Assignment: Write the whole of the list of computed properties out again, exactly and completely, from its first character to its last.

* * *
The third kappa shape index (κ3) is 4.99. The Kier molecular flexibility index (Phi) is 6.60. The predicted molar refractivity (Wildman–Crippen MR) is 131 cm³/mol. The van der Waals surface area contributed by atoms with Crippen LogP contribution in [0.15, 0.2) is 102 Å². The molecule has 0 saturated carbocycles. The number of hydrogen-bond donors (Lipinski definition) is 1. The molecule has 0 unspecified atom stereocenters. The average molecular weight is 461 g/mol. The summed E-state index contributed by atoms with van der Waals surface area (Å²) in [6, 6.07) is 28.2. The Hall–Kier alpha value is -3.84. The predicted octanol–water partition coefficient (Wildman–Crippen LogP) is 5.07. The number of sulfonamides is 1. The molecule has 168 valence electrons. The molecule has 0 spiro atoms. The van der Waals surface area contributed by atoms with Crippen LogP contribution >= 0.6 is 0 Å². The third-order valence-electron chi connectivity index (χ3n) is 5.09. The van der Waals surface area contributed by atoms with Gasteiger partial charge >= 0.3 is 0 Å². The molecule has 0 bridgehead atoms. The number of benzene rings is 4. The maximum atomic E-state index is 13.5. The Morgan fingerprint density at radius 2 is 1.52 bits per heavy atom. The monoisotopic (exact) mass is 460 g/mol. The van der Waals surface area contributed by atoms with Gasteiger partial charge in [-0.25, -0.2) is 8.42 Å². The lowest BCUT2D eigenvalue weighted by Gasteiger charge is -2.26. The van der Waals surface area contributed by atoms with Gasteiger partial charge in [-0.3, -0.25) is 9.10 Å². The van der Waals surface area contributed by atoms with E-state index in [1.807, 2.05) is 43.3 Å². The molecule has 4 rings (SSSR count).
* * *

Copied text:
The third kappa shape index (κ3) is 4.99. The Kier molecular flexibility index (Phi) is 6.60. The predicted molar refractivity (Wildman–Crippen MR) is 131 cm³/mol. The van der Waals surface area contributed by atoms with Crippen LogP contribution in [0.15, 0.2) is 102 Å². The molecule has 0 saturated carbocycles. The number of hydrogen-bond donors (Lipinski definition) is 1. The molecule has 0 unspecified atom stereocenters. The average molecular weight is 461 g/mol. The summed E-state index contributed by atoms with van der Waals surface area (Å²) in [6, 6.07) is 28.2. The Hall–Kier alpha value is -3.84. The predicted octanol–water partition coefficient (Wildman–Crippen LogP) is 5.07. The number of sulfonamides is 1. The molecule has 168 valence electrons. The molecule has 0 spiro atoms. The van der Waals surface area contributed by atoms with Crippen LogP contribution >= 0.6 is 0 Å². The third-order valence-electron chi connectivity index (χ3n) is 5.09. The van der Waals surface area contributed by atoms with Gasteiger partial charge >= 0.3 is 0 Å². The molecule has 0 bridgehead atoms. The number of benzene rings is 4. The maximum atomic E-state index is 13.5. The Morgan fingerprint density at radius 2 is 1.52 bits per heavy atom. The monoisotopic (exact) mass is 460 g/mol. The van der Waals surface area contributed by atoms with Gasteiger partial charge in [-0.25, -0.2) is 8.42 Å². The lowest BCUT2D eigenvalue weighted by Gasteiger charge is -2.26. The van der Waals surface area contributed by atoms with Gasteiger partial charge in [-0.3, -0.25) is 9.10 Å². The van der Waals surface area contributed by atoms with E-state index in [1.807, 2.05) is 43.3 Å². The molecule has 4 rings (SSSR count).